In the last chapter of the book of Revelation, Jesus calls himself the "bright Morning Star." In ancient times, the morning star was thought of as a herald of the new day, signaling the dawn of hope and joy. The brightest object in the sky aside from the sun and moon, it is a fitting type for Christ, who ushers in a new day for the entire world. When you call on Jesus, the Bright Morning Star, you are calling on the One from whom all darkness flees.
"I am the Root and the Offspring of David, and the bright Morning Star." Revelation 22:16
Praying the Name
After Jesus was born in Bethlehem in Judea, during the time of King Herod, Magi from the east came to Jerusalem and asked, "Where is the one who has been born king of the Jews? We saw his star in the east and have come to worship him."
"I, Jesus, have sent my angel to give you this testimony for the churches. I am the Root and the Offspring of David, and the bright Morning Star." Revelation 22:16
Praise God: For shining his light into our world.
Offer Thanks: For the ways God has shed his light on you.
Confess: Any hidden sins, which fester in the darkness.
Ask God: To make you eager for the new life he gives you.
"Light therapy" is the treatment of choice for a depressive condition called Seasonal Affective Disorder, commonly known as SAD. Though the diagnosis may sound trendy, anyone who lives in a climate that gets only a little winter sunlight is not likely to doubt it. Many of us would be the first to patronize a restaurant like the one in Helsinki, Finland, that from October to March serves bright light with breakfast. Every morning the Café Engel places light boxes throughout the restaurant so that, along with Danish and coffee, patrons can get their fix of light.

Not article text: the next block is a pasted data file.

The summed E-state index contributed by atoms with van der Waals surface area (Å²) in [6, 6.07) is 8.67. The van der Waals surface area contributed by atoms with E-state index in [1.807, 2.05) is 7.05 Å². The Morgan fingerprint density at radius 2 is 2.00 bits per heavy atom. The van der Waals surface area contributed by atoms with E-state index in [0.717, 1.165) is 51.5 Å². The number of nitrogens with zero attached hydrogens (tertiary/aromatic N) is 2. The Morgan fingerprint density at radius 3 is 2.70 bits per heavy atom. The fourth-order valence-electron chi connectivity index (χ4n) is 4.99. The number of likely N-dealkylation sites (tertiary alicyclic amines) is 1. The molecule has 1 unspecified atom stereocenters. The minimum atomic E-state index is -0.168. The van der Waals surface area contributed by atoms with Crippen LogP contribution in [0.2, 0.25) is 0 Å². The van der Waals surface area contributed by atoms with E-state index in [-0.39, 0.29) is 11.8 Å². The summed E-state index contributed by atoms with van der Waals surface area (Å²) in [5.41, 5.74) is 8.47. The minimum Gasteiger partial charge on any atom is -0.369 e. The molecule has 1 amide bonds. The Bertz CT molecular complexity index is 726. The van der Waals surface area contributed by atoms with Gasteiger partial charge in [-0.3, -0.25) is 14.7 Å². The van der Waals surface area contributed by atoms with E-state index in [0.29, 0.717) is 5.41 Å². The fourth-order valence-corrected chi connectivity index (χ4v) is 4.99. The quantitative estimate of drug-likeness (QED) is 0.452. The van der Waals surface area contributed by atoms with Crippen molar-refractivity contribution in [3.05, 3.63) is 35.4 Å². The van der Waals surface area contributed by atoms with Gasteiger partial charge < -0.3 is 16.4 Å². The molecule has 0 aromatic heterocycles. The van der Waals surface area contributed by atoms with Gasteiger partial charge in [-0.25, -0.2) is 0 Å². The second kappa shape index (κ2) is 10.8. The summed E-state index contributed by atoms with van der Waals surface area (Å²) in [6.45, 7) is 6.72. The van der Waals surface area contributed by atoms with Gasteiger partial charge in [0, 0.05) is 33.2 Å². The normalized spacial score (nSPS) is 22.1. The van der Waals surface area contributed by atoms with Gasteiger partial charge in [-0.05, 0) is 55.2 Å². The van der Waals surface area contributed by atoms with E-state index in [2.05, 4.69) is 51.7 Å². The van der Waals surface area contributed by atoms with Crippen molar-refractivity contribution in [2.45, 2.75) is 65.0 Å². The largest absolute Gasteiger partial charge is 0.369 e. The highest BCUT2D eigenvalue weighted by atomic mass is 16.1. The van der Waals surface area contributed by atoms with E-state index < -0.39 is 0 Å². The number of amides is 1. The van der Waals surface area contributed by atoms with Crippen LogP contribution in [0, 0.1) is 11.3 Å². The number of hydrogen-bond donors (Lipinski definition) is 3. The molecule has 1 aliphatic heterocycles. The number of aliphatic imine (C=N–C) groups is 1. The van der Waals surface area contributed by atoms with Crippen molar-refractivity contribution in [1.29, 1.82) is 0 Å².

It seems obvious that our bodies are wired for light. Without enough of it, some of us are prone to weight gain, irritability, anxiety, sleeplessness, and stress. But it's not only our bodies that suffer in the darkness.
Our souls long for the light as well. Perhaps that's why the story of Jesus is associated with light from start to finish.
Remember the brilliant star that led Magi from the east to the child Jesus in Bethlehem? Some scholars think the "star" was the light produced by the conjunction of Jupiter and Saturn, which happened three times in 7 BC.1 Such a celestial event would have been of particular interest at that time because Jupiter was commonly associated with kingly rule and Saturn with the Jewish people.
To the Magi, the star of Bethlehem was a sign that a glorious kingdom was about to dawn. So the life of Jesus begins with a "star," and you can say that it also ends with a star, because in the last chapter of the Bible the risen Lord calls himself the "bright Morning Star," a reference to the planet Venus, the brightest object in the predawn sky except for the moon — the sure sign that dawn will soon break over the world.
Two thousand years later, we can echo the words of the Magi concerning the newborn king: "We have seen his star when it rose and have come to worship him"